It should be noted that the number of devices constituting the load 170 in FIG. 1 is not intended as a limitation, but merely as an example for explanatory purposes. Generally, there may be any number of devices that constitute the load and that require power. The load may also include any number of devices that require power and any number of devices that provide power to the power source for charging. Further, the embodiment 100 may have a load consisting of a single device.

In FIG. 1 each of the buck-boost controllers 112, 114, 116 may control the current flow in or out of the cells 102, 104, 106 respectively. Additionally, each of the buck-boost controllers 112, 114 or 116 may allow the cells 102, 104, 106 respectively to charge or discharge and may also allow for the isolation of the cells 102, 104, 106. Each of these functions will be discussed in more detail with respect to FIG. 2, below.

A system microcontroller 125 may be operationally or directly connected to each of the individual buck-boost controllers 112, 114, 116. In the embodiment 100, the system microcontroller 125 may direct the individual buck-boost controllers 112, 114, 116 to perform a number of functions. For example, the system microcontroller 125 may direct the buck-boost controllers 112, 114, 116 to supply constant power to the load or alternatively could direct the buck-boost controllers 112, 114, 116 to isolate certain cells. Continuing the example, a cell may be isolated because of a compromised cell capacity. In this case, the system microcontroller 125 may direct a buck-boost controller 112, 114, 116 to isolate the respective cell. By isolating the cell with a compromised cell capacity, the problem of early undervoltage shutdown of the power source may be avoided thus allowing an extended runtime of the power source. In another example, if the cells in a power source are charging and a cell has a depleted capacity then isolation of the depleted capacity cell may also allow for extended runtime of the power source. When charging, a cell need not reach its maximum charge level simultaneously with the other cells in the power source allowing other cells to achieve their maximum charge level regardless of capacity or initial state of charge.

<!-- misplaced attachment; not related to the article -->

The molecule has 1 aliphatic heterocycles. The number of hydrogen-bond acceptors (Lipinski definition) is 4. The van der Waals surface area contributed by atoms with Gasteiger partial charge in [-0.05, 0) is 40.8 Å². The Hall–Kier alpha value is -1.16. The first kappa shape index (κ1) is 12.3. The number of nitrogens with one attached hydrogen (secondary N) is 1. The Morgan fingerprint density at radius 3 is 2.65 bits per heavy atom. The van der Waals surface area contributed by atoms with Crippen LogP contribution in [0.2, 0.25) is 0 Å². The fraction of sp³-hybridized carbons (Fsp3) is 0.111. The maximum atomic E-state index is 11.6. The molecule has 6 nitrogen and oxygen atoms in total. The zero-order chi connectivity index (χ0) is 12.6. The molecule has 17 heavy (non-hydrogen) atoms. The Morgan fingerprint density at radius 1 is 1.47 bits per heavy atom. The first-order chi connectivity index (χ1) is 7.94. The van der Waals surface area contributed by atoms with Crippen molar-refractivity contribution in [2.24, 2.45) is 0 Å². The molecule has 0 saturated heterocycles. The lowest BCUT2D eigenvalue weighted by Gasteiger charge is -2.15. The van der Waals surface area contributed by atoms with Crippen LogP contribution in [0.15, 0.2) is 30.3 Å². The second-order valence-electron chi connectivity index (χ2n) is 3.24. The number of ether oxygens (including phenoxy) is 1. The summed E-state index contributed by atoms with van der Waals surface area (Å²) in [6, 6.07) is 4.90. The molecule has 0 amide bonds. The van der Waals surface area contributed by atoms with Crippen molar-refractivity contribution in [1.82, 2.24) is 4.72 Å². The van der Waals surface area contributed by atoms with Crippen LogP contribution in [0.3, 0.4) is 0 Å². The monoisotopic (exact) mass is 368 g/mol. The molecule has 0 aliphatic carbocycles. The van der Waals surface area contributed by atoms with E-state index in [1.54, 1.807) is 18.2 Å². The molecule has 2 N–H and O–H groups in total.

Additionally, the system microcontroller 125 may direct the respective buck-boost controllers to isolate the cells 102, 104, 106 systematically and one at a time, in a round-robin fashion. When the cells 102, 104, 106 are systematically isolated, the isolated cell may be allowed to rest, thus permitting an open circuit voltage measurement of the rested cell which may be used to estimate the state of charge of the respective cell independent of any previous measurements. For example in FIG. 1, the system microcontroller 125 may manage the isolation of the cells by directing buck-boost controller 112 to isolate cell 102 first, then directing buck-boost controller 114 to isolate cell 104 second and then directing buck-boost controller 116 to isolate cell 106 last. By isolating only one cell at a time, the cell voltage provided to satisfy the load may be distributed between the other cells while the isolated cell rests and has its open circuit voltage measured and accordingly, its state of charge calibrated. Cell isolation is discussed in more detail with respect to FIG. 2, below.

In the embodiment, common node 120 may be connected to a power bus 130. Thus, cells 102, 104, 106 and controllers 112, 114, 116 may be operationally or directly connected to the power bus 130. The power bus 130 may be operationally or directly connected to a load 170. The load may include any variety of devices that may provide power to the power source or may include any variety of devices that may require power from the power source or any combination thereof.

The general configuration of the embodiment 100 in FIG. 1 is not intended as a limitation, but merely as an example for explanatory purposes. Although embodiment 100 represents all the cells on one side of the power bus 130 and all the devices comprising the load connected to the power bus 130 on the opposite side from the cells, other configurations are possible. Other configurations may include, but are not limited to, the cells being located in different parts of the system so long as the cells are connected to the respective dedicated local controllers and the power bus 130. Further, the load may also be located in different parts of the system as long as the devices comprising the load are all connected to the power bus 130.